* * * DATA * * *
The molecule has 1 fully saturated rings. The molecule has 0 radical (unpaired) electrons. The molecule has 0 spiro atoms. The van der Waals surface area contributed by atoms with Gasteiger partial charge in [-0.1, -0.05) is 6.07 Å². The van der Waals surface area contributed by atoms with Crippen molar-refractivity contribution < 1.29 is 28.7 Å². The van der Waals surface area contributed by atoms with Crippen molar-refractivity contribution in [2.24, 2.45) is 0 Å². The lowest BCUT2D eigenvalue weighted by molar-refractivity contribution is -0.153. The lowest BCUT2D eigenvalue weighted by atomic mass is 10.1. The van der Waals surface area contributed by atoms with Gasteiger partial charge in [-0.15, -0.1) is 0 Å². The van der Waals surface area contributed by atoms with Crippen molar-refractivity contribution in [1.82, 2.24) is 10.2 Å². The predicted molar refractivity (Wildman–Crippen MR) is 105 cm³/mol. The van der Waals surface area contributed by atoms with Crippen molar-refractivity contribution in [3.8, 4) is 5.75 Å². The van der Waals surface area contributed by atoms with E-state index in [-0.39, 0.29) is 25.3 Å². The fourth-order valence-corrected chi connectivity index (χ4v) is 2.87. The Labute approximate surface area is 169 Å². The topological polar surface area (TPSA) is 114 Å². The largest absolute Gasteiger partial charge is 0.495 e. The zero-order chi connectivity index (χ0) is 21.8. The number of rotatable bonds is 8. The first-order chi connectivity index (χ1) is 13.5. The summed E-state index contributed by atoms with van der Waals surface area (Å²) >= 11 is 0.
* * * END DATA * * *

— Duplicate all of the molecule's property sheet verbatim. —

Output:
The molecule has 1 fully saturated rings. The molecule has 0 radical (unpaired) electrons. The molecule has 0 spiro atoms. The van der Waals surface area contributed by atoms with Gasteiger partial charge in [-0.1, -0.05) is 6.07 Å². The van der Waals surface area contributed by atoms with Crippen molar-refractivity contribution < 1.29 is 28.7 Å². The van der Waals surface area contributed by atoms with Crippen molar-refractivity contribution in [2.24, 2.45) is 0 Å². The lowest BCUT2D eigenvalue weighted by molar-refractivity contribution is -0.153. The lowest BCUT2D eigenvalue weighted by atomic mass is 10.1. The van der Waals surface area contributed by atoms with Gasteiger partial charge in [-0.15, -0.1) is 0 Å². The van der Waals surface area contributed by atoms with Crippen molar-refractivity contribution in [1.82, 2.24) is 10.2 Å². The predicted molar refractivity (Wildman–Crippen MR) is 105 cm³/mol. The van der Waals surface area contributed by atoms with Crippen molar-refractivity contribution in [3.8, 4) is 5.75 Å². The van der Waals surface area contributed by atoms with E-state index in [-0.39, 0.29) is 25.3 Å². The fourth-order valence-corrected chi connectivity index (χ4v) is 2.87. The Labute approximate surface area is 169 Å². The topological polar surface area (TPSA) is 114 Å². The largest absolute Gasteiger partial charge is 0.495 e. The zero-order chi connectivity index (χ0) is 21.8. The number of rotatable bonds is 8. The first-order chi connectivity index (χ1) is 13.5. The summed E-state index contributed by atoms with van der Waals surface area (Å²) >= 11 is 0.